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Kinship, Alliance and Urban Space: the Genoese 'alberghi' in the Late Middle Ages (c. 1150 - c. 1450)

Periodic Reporting for period 1 - GenALMA (Kinship, Alliance and Urban Space: the Genoese 'alberghi' in the Late Middle Ages (c. 1150 - c. 1450))

Reporting period: 2019-09-02 to 2021-09-01

GenALMA studies the developments in kinship and their relationship with, and impact on, urban space during the late Middle Ages (c. 1150-c. 1450) by rewriting the social history of Genoa. More specifically, the project traces the progress from a kinship system hinged on family alliances to the 'alberghi', i.e. confederacies gathering the members of several aristocratic families who decided to adopt a common surname and reside in closed districts.

The first part of GenALMA focuses on the changes in kinship structures among the aristocracy by reconstructing the families involved in the phenomenon of the 'alberghi'. Through a genealogical reconstruction of these kin groups it is possible to identify family strategies and shifts in the configuration of alliances; while data collected in notarial documents provides invaluable information on the configuration of family estates, on how these were managed and transmitted from one generation to the next and on changing perceptions of kinship. In this sense, the development of female patrimonial rights, which can be charted from as early as the beginning of the twelfth century, are crucial in evaluating these developments.

The second part of GeALMA aims at reconstructing the residential patterns of urban aristocratic families who gathered into an 'albergo'. Immovable property was of fundamental importance to these kin groups and this is reflected in these families’ tendency and efforts to control specific neighbourhoods. So how were immovables transmitted and managed? Did property and residential choices play a part in shaping these alliances (or vice versa) and socialising patterns and clienteles?
The research has focused mainly on Genoese notarial sources, an extraordinarily rich corpus of documents which allow for both a quantitative and qualitative analysis from as early as the mid-twelfth century. Descriptive cadastres, legal sources, and public debt registers have been analysed in order to round out data collected from notarial deeds. The data collected from the sources has been used to populate two different databases: database 1 contains genealogical data and all the information collected mainly from notarial contracts. Database 2 is more specifically related to immovable property, and gathers information on ownership, the specific location of land and buildings, and the value of real estate; such data has been used as a baseline for elaborating maps charting the residential configuration of kin groups.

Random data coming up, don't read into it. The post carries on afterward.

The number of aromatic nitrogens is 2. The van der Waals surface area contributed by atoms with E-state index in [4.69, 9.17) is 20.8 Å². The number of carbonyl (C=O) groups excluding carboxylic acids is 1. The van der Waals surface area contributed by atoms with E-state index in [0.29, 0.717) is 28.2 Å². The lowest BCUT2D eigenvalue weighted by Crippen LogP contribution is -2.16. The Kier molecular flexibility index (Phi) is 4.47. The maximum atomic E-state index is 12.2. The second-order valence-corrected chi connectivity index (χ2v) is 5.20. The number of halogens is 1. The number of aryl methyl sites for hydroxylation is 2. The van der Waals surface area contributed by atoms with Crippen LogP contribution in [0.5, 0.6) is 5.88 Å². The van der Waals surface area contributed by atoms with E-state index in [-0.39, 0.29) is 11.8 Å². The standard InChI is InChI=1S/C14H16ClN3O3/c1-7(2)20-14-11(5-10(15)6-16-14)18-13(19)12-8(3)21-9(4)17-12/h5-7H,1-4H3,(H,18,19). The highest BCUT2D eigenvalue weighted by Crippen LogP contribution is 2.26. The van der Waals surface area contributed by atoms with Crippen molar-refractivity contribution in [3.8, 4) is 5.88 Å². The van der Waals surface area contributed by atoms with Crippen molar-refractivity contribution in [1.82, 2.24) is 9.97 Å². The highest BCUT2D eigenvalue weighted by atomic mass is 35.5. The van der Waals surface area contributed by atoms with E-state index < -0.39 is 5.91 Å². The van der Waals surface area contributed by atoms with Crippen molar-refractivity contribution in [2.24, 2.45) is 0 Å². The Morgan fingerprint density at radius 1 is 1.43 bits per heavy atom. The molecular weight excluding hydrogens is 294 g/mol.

Hypotheses, methodologies and results have been discussed over the course of two workshops and two conferences, while participation to other conferences, seminars and events has enabled to discuss the issues tackled in the project with students and non-specialists. Four articles have been published during the duration of the action which cover issues surrounding gender and female patrimonial rights. Two monographic issues are in preparation, as well as a first monograph which will focus on a single case study. Another monograph and further publications are foreseeable.
When addressing issues related to kinship, scholars tend to focus on the later centuries of the Middle Ages due to the paucity of sources for the period considered by GenALMA (especially the twelfth and thirteenth century). a) Thanks to the availability of an extraordinarily rich corpus of documents and extensive research, the project has enabled to reconstruct kinship patterns, orientations in the transmission and management of estates and shifts in family strategies over the long term. b) The research has also enabled to trace the developments of female patrimonial rights from as early as the mid-twelfth century highlighting how despite the drastic cutback, women could still carve for themselves a modicum of agency, and how they could prove to be central to alliances and even more so within the system of the 'alberghi'. c) Furthermore, the study of notarial documents has highlighted the importance and complexity of both dowry, which could prove to be a very flexible fund, and of non dotal assets, which could be used to implement well-pondered family strategies. d) For what concerns the management of immovables, the data collected has evidenced the importance of individual property, contrary to what historiography has so far contended, i.e. the centrality of undivided property. e) Research has also enabled to highlight the relationship between residential patterns, the development of the 'alberghi' and of other alliances and specific clienteles, shedding light on patterns of sociability in the late Middle Ages.

GenALMA, thus enhances our knowledge on mechanisms that trigger development in kinship structures, on the legal developments connected to these shifts, on the changes in the patrimonial rights of women, and on the impact that these changes had on residential strategies and therefore on the urban fabric. Especially, in assessing changes in family and in gender roles, GenALMA reflects contemporary issues and challenges which require a knowledge of the past to be properly understood and addressed in the present.
Depiction of Genoa from the 'Nuremberg Chronicle'